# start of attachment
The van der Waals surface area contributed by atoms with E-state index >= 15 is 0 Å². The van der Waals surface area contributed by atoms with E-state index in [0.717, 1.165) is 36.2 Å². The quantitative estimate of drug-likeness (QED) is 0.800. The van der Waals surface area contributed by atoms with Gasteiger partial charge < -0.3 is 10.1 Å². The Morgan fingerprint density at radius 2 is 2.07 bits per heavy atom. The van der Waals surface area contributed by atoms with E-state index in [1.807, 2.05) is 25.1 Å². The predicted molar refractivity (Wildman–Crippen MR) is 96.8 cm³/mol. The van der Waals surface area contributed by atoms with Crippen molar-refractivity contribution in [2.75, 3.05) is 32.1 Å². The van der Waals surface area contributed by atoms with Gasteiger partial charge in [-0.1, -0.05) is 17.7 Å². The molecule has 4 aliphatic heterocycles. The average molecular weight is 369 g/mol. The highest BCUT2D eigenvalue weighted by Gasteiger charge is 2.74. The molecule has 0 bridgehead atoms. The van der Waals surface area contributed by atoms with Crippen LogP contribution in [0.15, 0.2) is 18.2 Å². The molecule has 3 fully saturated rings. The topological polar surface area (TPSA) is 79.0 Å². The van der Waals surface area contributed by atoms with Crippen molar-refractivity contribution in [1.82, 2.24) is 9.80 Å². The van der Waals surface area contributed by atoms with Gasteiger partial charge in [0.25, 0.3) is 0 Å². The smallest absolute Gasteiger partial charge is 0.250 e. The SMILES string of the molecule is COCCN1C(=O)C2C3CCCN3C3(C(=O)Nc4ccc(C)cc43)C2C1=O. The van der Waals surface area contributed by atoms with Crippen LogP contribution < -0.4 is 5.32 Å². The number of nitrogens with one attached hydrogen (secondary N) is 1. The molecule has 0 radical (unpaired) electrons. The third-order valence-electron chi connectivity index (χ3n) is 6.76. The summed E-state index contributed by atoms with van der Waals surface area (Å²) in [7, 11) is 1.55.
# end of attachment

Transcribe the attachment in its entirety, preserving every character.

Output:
The van der Waals surface area contributed by atoms with E-state index >= 15 is 0 Å². The van der Waals surface area contributed by atoms with E-state index in [0.717, 1.165) is 36.2 Å². The quantitative estimate of drug-likeness (QED) is 0.800. The van der Waals surface area contributed by atoms with Gasteiger partial charge < -0.3 is 10.1 Å². The Morgan fingerprint density at radius 2 is 2.07 bits per heavy atom. The van der Waals surface area contributed by atoms with E-state index in [1.807, 2.05) is 25.1 Å². The predicted molar refractivity (Wildman–Crippen MR) is 96.8 cm³/mol. The van der Waals surface area contributed by atoms with Crippen molar-refractivity contribution in [2.75, 3.05) is 32.1 Å². The van der Waals surface area contributed by atoms with Gasteiger partial charge in [-0.1, -0.05) is 17.7 Å². The molecule has 4 aliphatic heterocycles. The average molecular weight is 369 g/mol. The highest BCUT2D eigenvalue weighted by Gasteiger charge is 2.74. The molecule has 0 bridgehead atoms. The van der Waals surface area contributed by atoms with Crippen LogP contribution in [0.15, 0.2) is 18.2 Å². The molecule has 3 fully saturated rings. The topological polar surface area (TPSA) is 79.0 Å². The van der Waals surface area contributed by atoms with Crippen molar-refractivity contribution in [1.82, 2.24) is 9.80 Å². The van der Waals surface area contributed by atoms with Gasteiger partial charge in [0.25, 0.3) is 0 Å². The smallest absolute Gasteiger partial charge is 0.250 e. The SMILES string of the molecule is COCCN1C(=O)C2C3CCCN3C3(C(=O)Nc4ccc(C)cc43)C2C1=O. The van der Waals surface area contributed by atoms with Crippen LogP contribution < -0.4 is 5.32 Å². The number of nitrogens with one attached hydrogen (secondary N) is 1. The molecule has 0 radical (unpaired) electrons. The third-order valence-electron chi connectivity index (χ3n) is 6.76. The summed E-state index contributed by atoms with van der Waals surface area (Å²) in [7, 11) is 1.55.